The UK has had a clear dividing line between its political and administrative leadership. In the third post in our series examining the current state of the Civil Service, Professor Colin Talbot argues that the rise of the SPAD and the Tsar is changing this.
Special advisors – or SPADs, to use their common acronym – operate at the heart of government. While they are not new, they expanded rapidly in number under the New Labour government of 1997 to 2010. And they have continued at similar levels under the current coalition government (see Figure 1).
Alongside the increase in SPADs has been the growth of another, more ambiguous, category – the so-called ‘tsars’. Tsars are appointed by the Prime Minister or ministers to review an area of policy, often for a limited term. The name has been criticised as seeming to imply executive power, rather than the more common actual role of policy advice.
In the first two years of the Conservative-Liberal Democrat Coalition government more than 90 tsars were appointed to investigate, advise, recommend and even sometimes act on specific policy areas. The previous Labour government appointed around 189 tsars in its 13 years. This suggests tsars are an important new feature of the political-administrative landscape.
Many tsars are not ‘political’ in the sense that SPADs are – they are not necessarily supporters of the parties in power. But they are an alternative source of policy advice to the traditional civil service.
Nor are tsar appointments subject to the same procedures – or accountability mechanisms – applied to SPADs, which have become institutionalised and regulated. There have probably been more than 50 tsars in place at any one time for the whole period since the mid-2000s. (The exact figures are not available.)
For the sake of ease, let’s call this whole class of officials “Politically Appointed Counsellors” or “PACs”. Taken together, PACs (SPADs and tsars) represent a significant shift in the way in which the policy-advice function operates in central government. There are probably today well over 130 SPADs and tsars engaged in policy-advice roles in British central government. Given that there are about 120 ministers in British central government, this means there are 250 or so politicians and politically-appointed policy-makers operating within the core executive.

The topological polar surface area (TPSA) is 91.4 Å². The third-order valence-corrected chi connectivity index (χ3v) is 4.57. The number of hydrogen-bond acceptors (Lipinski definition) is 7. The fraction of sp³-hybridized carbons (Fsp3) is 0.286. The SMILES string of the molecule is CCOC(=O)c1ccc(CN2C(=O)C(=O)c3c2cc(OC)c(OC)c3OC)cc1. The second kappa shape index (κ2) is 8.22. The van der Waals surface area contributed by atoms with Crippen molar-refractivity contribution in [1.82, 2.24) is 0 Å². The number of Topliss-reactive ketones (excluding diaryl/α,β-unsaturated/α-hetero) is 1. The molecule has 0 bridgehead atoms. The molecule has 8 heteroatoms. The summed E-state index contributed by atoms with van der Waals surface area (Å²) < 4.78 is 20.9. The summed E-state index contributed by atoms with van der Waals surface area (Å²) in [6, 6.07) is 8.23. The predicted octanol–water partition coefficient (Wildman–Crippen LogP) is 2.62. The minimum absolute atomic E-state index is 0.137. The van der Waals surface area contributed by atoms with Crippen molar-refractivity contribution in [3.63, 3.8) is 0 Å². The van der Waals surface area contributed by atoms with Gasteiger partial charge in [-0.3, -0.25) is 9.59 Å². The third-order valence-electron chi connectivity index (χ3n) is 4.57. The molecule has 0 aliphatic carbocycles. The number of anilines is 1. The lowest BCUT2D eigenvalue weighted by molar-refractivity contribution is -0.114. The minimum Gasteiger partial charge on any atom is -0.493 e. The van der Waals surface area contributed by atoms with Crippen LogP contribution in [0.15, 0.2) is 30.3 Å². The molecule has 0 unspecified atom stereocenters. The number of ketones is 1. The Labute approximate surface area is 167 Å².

Compared to the total Senior Civil Service, the political and politically-appointed elite remains small – 250 or so compared to the 4,000 plus in the whole SCS. But that comparison may be misleading. It might be more appropriate to compare the ministers plus PACs with the very top of the civil service – the so-called ‘Top 200’, or the ‘elite of the elite’. This group has arguably equivalent status to the political elite – and is slightly smaller in number.
This raises interesting issues about the real balance of power between the political and administrative elites in government. On this analysis, ministers and politically appointed ‘supporters’ outnumber the senior mandarins, which is not the commonly accepted image. It would be wrong to push this analysis too far – mandarins have the support of the 4,000 plus strong SCS and thousands more who support policy work at every level. Civil servants control the flow of information to ministers, and PACs. Without their co-operation, PACs can not operate effectively. That co-operation can be withdrawn if civil servants perceive PACs not to be fully supported by their ministers, for any other reason in a weak position.
On the political elite ‘side’ of the equation, not all PACs have equivalent status to top civil servants and many tsars are not themselves ‘political’. Nor are ministers and PACs organised into integrated ministerial offices, as in Australia, or ‘cabinets’, as in France.
PACs are also not evenly distributed within government. In the Prime Minister’s office there is a substantial group of PACs. But in individual ministries there are usually only two or three – making them very isolated.
So the balance of power in terms of numbers, knowledge and organisation clearly still lies with the permanent civil service administrative elite. Yet there is no doubt that the political elite has been steadily acquiring greater resources, independent of the civil service. This may be an evolutionary process, but it is changing. Recent moves by the Coalition government, partly as set out in their 2012 Civil Service Reform Plan, suggest there could be an acceleration in this trend.
More recently, the Government decided, after a commissioned report from a think-tank, to inaugurate ‘Extended Ministerial Offices’ and issued guidance to departments on how these should be established. The Civil Service Commission drew up rules for appointments to these new ‘EMOs’. It remains to be seen to what extent these EMOs actually get set up between now and the 2015 General Election, but it is unlikely to be very many – mainly because the complications of coalition government make this initiative very challenging.
This EMO initiative and the increase in SPADs and tsars emphasise the point that the political elite as a whole regards the SCS as a separate entity to be treated with caution, at the very least. The narrative of ‘Yes, Minister’ and ‘Yes, Prime Minister’ was firmly rooted in public ideas about bureaucrats as ‘budget maximisers’, with their own self-regarding motives who will seek to thwart ministers.
The growth of PACs – SPADs and tsars – under governments of all main parties – seems to confirm that this trope still has strong purchase on the thinking of the political elite. Ministers’ desire for alternative sources of support and advice from outside of the civil service suggests a continuing, and even increasing, lack of trust in the administrative elite.